‘If they did that we’d have a short story, a magazine two-parter at the most, possibly a blog book, if such a thing exists’ he said, reaching for the remaining photocopies.  He spread them out carefully and circled the mobile library dot on each one.  ‘It looks like it’ll be near here in about four minutes’ time,’ he calculated.  He picked up the book they’d found in the cathedral and urged the other two to drink up.  ‘Come on, this may be our last chance, we can’t afford a second's delay.  If we hesitate or let ourselves be stalled for even a fraction of a nanosecond we’ll miss the library.’ He turned and found himself face to face with the tallest buffoon of a policeman he’d ever encountered.

‘It’s a bad time,’ he said, trying to push past, ‘I’ve got to get this book back to the library.’  The policeman took the book out of Bradford’s hand and flicked it open.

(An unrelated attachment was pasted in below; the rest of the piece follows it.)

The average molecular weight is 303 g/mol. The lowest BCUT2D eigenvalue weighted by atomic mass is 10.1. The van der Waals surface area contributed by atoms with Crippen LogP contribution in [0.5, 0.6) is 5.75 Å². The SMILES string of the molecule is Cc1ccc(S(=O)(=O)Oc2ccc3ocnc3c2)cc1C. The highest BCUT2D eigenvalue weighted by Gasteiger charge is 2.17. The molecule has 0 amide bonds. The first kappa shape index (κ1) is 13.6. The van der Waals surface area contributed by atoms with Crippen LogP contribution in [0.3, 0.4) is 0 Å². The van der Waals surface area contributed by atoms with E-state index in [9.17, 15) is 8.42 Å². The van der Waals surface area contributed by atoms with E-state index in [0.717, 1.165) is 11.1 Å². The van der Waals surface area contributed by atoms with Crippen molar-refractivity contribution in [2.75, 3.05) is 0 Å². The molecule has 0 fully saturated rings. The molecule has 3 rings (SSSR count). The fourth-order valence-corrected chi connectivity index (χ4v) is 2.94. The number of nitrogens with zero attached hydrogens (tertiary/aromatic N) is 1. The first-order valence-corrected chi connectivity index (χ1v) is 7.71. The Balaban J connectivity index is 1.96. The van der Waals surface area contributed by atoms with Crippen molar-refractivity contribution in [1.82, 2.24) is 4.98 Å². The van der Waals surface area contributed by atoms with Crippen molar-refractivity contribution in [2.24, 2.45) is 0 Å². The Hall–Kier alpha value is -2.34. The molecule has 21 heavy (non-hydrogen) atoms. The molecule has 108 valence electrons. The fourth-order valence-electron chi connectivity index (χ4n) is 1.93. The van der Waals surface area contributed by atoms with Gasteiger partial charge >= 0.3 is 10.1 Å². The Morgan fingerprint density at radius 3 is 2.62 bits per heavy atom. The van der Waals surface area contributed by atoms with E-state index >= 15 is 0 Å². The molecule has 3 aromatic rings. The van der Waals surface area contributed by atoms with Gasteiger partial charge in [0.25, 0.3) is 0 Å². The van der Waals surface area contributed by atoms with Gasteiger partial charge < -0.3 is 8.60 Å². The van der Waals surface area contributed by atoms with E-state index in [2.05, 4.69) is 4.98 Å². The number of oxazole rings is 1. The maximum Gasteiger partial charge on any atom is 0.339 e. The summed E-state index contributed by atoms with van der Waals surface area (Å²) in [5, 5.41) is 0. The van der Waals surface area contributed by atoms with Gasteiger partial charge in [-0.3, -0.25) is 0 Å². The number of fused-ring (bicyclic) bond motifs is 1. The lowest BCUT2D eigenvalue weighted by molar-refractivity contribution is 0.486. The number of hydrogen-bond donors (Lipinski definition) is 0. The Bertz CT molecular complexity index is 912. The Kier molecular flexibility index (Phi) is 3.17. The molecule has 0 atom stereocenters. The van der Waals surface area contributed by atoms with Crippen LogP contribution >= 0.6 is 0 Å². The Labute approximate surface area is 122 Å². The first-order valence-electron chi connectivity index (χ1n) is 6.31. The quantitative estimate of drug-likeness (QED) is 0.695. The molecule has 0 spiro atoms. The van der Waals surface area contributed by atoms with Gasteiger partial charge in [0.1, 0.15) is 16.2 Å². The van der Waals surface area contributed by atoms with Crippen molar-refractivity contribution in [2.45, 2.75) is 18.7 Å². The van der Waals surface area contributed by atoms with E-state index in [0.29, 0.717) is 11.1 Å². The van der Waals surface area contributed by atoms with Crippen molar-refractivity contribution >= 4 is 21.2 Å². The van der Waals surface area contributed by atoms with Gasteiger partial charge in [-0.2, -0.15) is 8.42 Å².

‘At two-thirty in the morning, sir?  When it’s already three weeks over-due?  Bradford’s heart sank.  He’d met the buffoon before the end of chapter twenty and had caught one of Lady Bartholomew’s congenital illnesses into the bargain.  The next chapter looked like being extremely complicated.

Missed the beginning? Click here to go to Chapter One

'Da Dan Brown Code' will be published in early January as 'The Last Simple'. Anyone who is registered as following either my blog or Twitter account will receive instructions on how to obtain a free e-copy of 'The Last Simple' shortly after it is published.